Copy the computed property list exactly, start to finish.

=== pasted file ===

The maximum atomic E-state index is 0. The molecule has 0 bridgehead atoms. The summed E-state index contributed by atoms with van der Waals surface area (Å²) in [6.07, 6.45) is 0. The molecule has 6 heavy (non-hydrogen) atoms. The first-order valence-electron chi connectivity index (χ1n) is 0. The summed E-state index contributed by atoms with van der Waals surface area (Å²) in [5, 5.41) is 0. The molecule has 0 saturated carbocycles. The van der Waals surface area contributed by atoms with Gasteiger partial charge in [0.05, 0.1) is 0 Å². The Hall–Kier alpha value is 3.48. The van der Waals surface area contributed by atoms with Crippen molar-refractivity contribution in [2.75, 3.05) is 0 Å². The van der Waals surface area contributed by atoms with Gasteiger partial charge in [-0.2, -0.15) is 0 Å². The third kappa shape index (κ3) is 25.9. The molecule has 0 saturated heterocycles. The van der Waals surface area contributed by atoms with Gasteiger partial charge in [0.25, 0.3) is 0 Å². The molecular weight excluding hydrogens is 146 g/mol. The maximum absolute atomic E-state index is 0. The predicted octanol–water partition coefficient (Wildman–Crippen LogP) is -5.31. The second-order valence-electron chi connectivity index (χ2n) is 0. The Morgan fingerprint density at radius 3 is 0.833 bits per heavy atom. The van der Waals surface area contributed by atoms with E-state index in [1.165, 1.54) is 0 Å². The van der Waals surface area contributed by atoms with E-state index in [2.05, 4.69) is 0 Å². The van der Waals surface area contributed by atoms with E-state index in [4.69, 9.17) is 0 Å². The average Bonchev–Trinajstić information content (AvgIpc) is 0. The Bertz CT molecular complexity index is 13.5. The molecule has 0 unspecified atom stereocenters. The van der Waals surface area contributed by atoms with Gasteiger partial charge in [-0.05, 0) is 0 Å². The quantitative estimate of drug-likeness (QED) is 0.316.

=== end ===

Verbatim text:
The maximum atomic E-state index is 0. The molecule has 0 bridgehead atoms. The summed E-state index contributed by atoms with van der Waals surface area (Å²) in [6.07, 6.45) is 0. The molecule has 6 heavy (non-hydrogen) atoms. The first-order valence-electron chi connectivity index (χ1n) is 0. The summed E-state index contributed by atoms with van der Waals surface area (Å²) in [5, 5.41) is 0. The molecule has 0 saturated carbocycles. The van der Waals surface area contributed by atoms with Gasteiger partial charge in [0.05, 0.1) is 0 Å². The Hall–Kier alpha value is 3.48. The van der Waals surface area contributed by atoms with Crippen molar-refractivity contribution in [2.75, 3.05) is 0 Å². The van der Waals surface area contributed by atoms with Gasteiger partial charge in [-0.2, -0.15) is 0 Å². The third kappa shape index (κ3) is 25.9. The molecule has 0 saturated heterocycles. The van der Waals surface area contributed by atoms with Gasteiger partial charge in [0.25, 0.3) is 0 Å². The molecular weight excluding hydrogens is 146 g/mol. The maximum absolute atomic E-state index is 0. The predicted octanol–water partition coefficient (Wildman–Crippen LogP) is -5.31. The second-order valence-electron chi connectivity index (χ2n) is 0. The Morgan fingerprint density at radius 3 is 0.833 bits per heavy atom. The van der Waals surface area contributed by atoms with E-state index in [1.165, 1.54) is 0 Å². The van der Waals surface area contributed by atoms with E-state index in [2.05, 4.69) is 0 Å². The van der Waals surface area contributed by atoms with E-state index in [4.69, 9.17) is 0 Å². The average Bonchev–Trinajstić information content (AvgIpc) is 0. The Bertz CT molecular complexity index is 13.5. The molecule has 0 unspecified atom stereocenters. The van der Waals surface area contributed by atoms with Gasteiger partial charge in [-0.05, 0) is 0 Å². The quantitative estimate of drug-likeness (QED) is 0.316.